My players and I are between D&D Campaigns. I’ve got the opening scenes laid out in my head, but I’m just not ready for that pivotal first session. Knowing what I had on hand, I gave my players three choices: I could run their characters in our side campaign through some purchased adventures (D&D 4e), we could try the quickstart rules for DragonAge (closer to D&D), or we could try the new Marvel Heroic Roleplaying. To my surprise, the group that didn’t even want to try Pathfinder, chose Marvel!
I’m not going to walk you through every element of the game in this review. A number of people have done a great job of that. Check out Exploring Infinity’s excellent Marvel Page for an ever growing list of articles, if you need a little more context.
I’m going to hit some of the highlights and possible pit traps in this article. Maybe this will inspire you to run it. I hope it will, because it’s really a blast. My players are eager for new sessions beyond what was included in the basic game.
1. Gridless Done Right. There are no maps to speak of in this book. Even though Marvel has a line of miniatures, they made no attempts to even suggest using them. This is a blessing. None of the heroes are reduced in ability to try to make the game seem more balanced. With heroes like Iron man, or the Sentry, the party could quickly be in remarkably different locations and the game handles it with ease. It even encourages you to split the party and bring them back together. It mimics the action of comics quite well, while leaving you unrestrained by a 30 by 24 grid. If you’re curious how this is possible, its because nobody has a measurable movement speed. Distance is measured in narrative with bonuses for creative awesome (also called Stunts and Complications).
2. Accessible Setting and Characters. When playing a Marvel Video game where Cyclops, Captain America and the Hulk all need to stand side by side, you may wonder why they all seem to be doing similar amounts of damage. It’s all for game balance of course. Marvel Heroic Roleplaying does not weaken their most powerful characters so that everyone is starting equal at “Level 1”.
This makes the characters all the more accessible, because if you know what Thor can do in the movies or comics, you already have a great grasp of what he can do in game and can get started describing the action in Epic detail. The balance comes in by allowing characters to add more dice to their roll for thinking creatively and interacting with the narrative.
3. Doom. Not the Doctor, but the Dice. Marvel uses a great system where the Watcher (the GM) slowly builds more dice as the heroes roll 1s (providing opportunities), make use of abilities that have negative sides (like rage), or when other bad things happen. The dice build right in plain view of the table and really does add a creeping “oh no” factor to play. The Watcher can, in turn, use these to powerful effect in his own rolls, or end a scene that’s gone on a bit longer than is useful/fun.
4. Milestones. You don’t get XP for killings things and taking their stuff. You get XP for achieving your character’s roleplaying goals, even if its negative.
The Less Good
1. Assets, Stunts, Resources, Complications etc. Every game comes with its own baggage of jargon. However some of Marvel’s is really similar and are all based on the same mechanic. You need to read the rules, reference and play to really get a handle on things. I think its worth it. One of the most fun parts of the game is that the players have the ability to narratively change the scene. They may be activating a security system, breaking a wall or hijacking a plane, but to an extent they wield the power of the DM, because those elements don’t need to exist before the players establish them. It doesn’t work if you don’t understand your options. This post, also at Exploring Infinity, does an excellent job describing resources in terms of vehicles. I recommend you read it.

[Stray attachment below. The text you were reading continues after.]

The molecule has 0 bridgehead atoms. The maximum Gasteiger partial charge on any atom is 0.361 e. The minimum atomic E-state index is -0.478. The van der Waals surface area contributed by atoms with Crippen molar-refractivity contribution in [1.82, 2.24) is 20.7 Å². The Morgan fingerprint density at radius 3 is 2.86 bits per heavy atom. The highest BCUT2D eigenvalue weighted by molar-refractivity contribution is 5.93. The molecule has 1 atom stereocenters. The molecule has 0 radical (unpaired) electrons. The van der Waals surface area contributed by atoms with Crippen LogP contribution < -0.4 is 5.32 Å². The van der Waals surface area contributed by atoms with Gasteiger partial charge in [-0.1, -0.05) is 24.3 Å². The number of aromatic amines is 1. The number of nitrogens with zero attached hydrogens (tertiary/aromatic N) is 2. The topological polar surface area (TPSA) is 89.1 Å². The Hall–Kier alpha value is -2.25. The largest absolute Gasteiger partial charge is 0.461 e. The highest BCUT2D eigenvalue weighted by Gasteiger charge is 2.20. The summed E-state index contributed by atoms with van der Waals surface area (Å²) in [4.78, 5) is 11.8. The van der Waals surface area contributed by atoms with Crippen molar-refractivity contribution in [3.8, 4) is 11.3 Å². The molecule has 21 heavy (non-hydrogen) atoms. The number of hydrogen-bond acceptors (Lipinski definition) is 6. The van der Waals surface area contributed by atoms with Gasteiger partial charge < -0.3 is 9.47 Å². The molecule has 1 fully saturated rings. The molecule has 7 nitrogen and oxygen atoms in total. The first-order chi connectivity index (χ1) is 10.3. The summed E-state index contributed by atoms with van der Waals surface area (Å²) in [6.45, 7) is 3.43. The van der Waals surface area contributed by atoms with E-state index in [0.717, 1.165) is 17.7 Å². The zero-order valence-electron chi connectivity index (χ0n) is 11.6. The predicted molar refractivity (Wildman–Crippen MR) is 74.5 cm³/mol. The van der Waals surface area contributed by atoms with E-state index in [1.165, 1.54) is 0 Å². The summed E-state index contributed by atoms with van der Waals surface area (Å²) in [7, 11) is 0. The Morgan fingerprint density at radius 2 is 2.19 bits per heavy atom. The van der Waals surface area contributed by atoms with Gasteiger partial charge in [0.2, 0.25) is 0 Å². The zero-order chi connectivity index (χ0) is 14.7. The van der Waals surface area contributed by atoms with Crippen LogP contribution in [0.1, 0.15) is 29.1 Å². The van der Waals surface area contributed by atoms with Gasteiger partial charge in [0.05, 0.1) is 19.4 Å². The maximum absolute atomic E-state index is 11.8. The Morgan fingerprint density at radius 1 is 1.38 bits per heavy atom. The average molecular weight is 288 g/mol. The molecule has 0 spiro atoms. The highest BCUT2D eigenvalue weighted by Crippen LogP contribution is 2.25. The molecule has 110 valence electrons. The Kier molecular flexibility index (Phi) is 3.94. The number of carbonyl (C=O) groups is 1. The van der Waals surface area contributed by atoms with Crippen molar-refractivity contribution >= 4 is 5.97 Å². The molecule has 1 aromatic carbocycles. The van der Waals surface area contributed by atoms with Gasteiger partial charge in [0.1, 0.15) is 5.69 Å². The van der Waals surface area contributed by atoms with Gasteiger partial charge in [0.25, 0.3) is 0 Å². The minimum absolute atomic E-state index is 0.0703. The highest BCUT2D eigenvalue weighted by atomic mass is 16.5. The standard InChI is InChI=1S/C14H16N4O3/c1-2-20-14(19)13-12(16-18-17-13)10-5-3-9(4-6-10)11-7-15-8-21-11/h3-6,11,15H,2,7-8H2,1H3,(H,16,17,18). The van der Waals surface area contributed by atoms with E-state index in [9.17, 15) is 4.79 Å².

2. You have to read the whole thing. This may seem really obvious, but often we don’t do this. We read through the beginning to make sure we have the basic concepts down, and then we go play. I did this for my first session, and we still had fun, but I improvised a bit to make up for it. There are plenty of areas in the book that return to things it covered earlier in part, but then make it clearer or more distinct. You should read all the rules before running the game. If you’re going to run the included event, read the whole thing first. Don’t just skim it. Remember movement is very flexible, and the designers know this. The included event is not linear. There’s no encounter 1 and then encounter 2.
I found myself having more villains than I needed for each Act, which ensured I could be flexible with the story my players were helping to tell, but for the first session I wish I had a better handle on the resources I had available.
One final note. There was also a little confusion on how to buy the book. The date on Amazon changed while it didn’t change equally on the Margaret Weis website. You can get it now for 20 bucks at the main site. Save a few bucks from Amazon but you’ll have to wait until April 10th. The PDF is available at an even lower price. I went with the PDF and managed to run things just fine, however I probably will end up closer to even after my printed character sheets, and if I print the included event for PAXEast.
Speaking of which, if you’re not sold, come find me at the Convention. I plan to be running it. See a future post for more info on my PAX Schedule.
I think it’s clear from this review that I like the game very much. Its real A-level material.
I can’t close this article without plugging a great new site, Plot Points by Dice Monkey. I’ve already made great use of his sliding time table in my own planning, and new content is being produced every day. Show him your love.